That’s an analogy author Janet Reitman makes on a couple of occasions, and it’s fair on the evidence. “Ron” himself was never in doubt about the point of the exercise. “This has more selling and publicity angles than any book of which I have ever heard,” he said of his foundational Science of the Mind. In a later policy letter to the faithful he emphasized the goal: “MAKE MONEY. MAKE MORE MONEY. MAKE OTHERS PRODUCE AS TO MAKE MONEY.” Elvis Presley, one early celebrity target, saw through the soft sell immediately: “Fuck those people! All they want is my money!” Upon his taking over the church, Chairman of the Board (his actual title) David Miscavige carried on this “unvarnished demand for money” in even more ruthless ways. One professional enforcer, Don Larson, describes a trip to a San Francisco mission:
It was a beat-’em-up kind of meeting . . . this has nothing to do with religion anymore, right? This is, “Where’s the money, Jack – I want the money! Where did you put the money?” When the man insisted he didn’t have any money, in Larson’s words, “David Miscavige comes up, grabs him by the tie, and starts bashing him into the filing cabinet.”
But then there was all that business of the Roman Church selling indulgences to build St. Peter’s in the sixteenth century. So, again, perhaps we shouldn’t rush to judgment. Unless, of course, your love of Renaissance art and architecture has spoiled your aesthetic tastes to the point of making the high kitsch of Scientology, with its special-edition E-meters plated in 24-karat gold, unpalatable. (Building highlights include L.A.’s Celebrity Centre: “In the lobby, decorated in Louis XIV style, a bronze bust of L. Ron Hubbard stood opposite a white piano that would have made Liberace feel at home”; and the secretive Gold Base: “Gold did look a lot like Disneyland. Driving in through the main gate, Claire saw a beige estate house, known as the Castle, which looked like an actual castle. . . . Nearby was a stone carriage house called the Tavern, which was where visiting VIPs often ate their meals. It was decorated in the style of King Arthur’s court, complete with a sizable round table and even a stone with a sword embedded in it, like Excalibur. Across the road, rising up from the hills, was the Star of California clipper ship, which was done up in “Pirates of the Caribbean” style, with mermaid figurines and plastic crabs.” All this is enough to make the Crystal Cathedral seem classy.)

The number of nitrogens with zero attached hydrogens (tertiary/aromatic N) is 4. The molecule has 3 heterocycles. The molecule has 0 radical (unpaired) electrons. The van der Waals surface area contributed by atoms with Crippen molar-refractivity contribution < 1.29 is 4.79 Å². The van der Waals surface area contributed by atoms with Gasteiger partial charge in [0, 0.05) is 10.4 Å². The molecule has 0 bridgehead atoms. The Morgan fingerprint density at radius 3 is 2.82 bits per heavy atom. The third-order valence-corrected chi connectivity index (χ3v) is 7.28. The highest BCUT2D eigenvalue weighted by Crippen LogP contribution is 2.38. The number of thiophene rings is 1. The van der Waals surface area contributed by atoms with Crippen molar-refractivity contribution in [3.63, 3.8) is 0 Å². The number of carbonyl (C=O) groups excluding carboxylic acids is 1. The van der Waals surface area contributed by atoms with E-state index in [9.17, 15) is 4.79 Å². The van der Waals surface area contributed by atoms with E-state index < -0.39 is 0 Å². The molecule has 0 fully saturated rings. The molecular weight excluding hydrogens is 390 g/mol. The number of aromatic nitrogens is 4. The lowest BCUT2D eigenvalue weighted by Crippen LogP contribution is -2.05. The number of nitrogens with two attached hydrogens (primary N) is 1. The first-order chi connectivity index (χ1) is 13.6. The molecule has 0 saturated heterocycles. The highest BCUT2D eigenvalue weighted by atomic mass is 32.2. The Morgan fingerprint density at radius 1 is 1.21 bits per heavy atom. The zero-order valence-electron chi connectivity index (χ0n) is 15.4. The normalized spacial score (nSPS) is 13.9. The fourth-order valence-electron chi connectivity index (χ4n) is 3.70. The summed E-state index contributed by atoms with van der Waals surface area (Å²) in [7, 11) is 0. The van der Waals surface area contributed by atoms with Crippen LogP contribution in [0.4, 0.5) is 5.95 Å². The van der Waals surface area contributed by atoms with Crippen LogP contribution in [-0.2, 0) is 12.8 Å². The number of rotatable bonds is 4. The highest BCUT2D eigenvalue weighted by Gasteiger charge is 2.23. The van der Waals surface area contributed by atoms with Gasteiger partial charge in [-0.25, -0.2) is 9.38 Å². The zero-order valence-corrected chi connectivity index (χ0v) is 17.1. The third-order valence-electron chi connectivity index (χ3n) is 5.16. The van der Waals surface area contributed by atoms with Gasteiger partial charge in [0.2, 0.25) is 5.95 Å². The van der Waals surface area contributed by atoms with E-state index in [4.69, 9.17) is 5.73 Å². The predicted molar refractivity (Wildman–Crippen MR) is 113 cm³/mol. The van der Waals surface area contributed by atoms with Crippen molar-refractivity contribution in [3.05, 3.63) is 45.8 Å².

Taste and restraint are not Scientological virtues. From its inception Dianetics hailed itself as “a milestone for Man comparable to his discovery of fire and superior to his invention of the wheel and the arch.” Along with the over-the-top promotional hype and advertising came other elements typical of the modern corporation, carried beyond a point of absurdity. A managerial bureaucracy, for example, so redundant and overlain with acronyms as to be incomprehensible (which may indeed be part of the point). And then there are billion-year contracts, and the sailor uniforms from Ron’s days as the Commodore . . . but I’ve already discussed kitsch.
I have to say it doesn’t seem as though Scientology is a lot of fun. But perhaps its nasty side, dividing the world into strict hierarchies of the elect and the damned (“wogs”), is part of the appeal. Otherwise, the picture Reitman draws in this valuable (and brave) exposé makes the whole thing look like a kind of expensive boot camp.
Not my thing, but then I’ve never been a churchgoer myself. And I don’t eat at McDonald’s.
Review first published online August 15, 2011.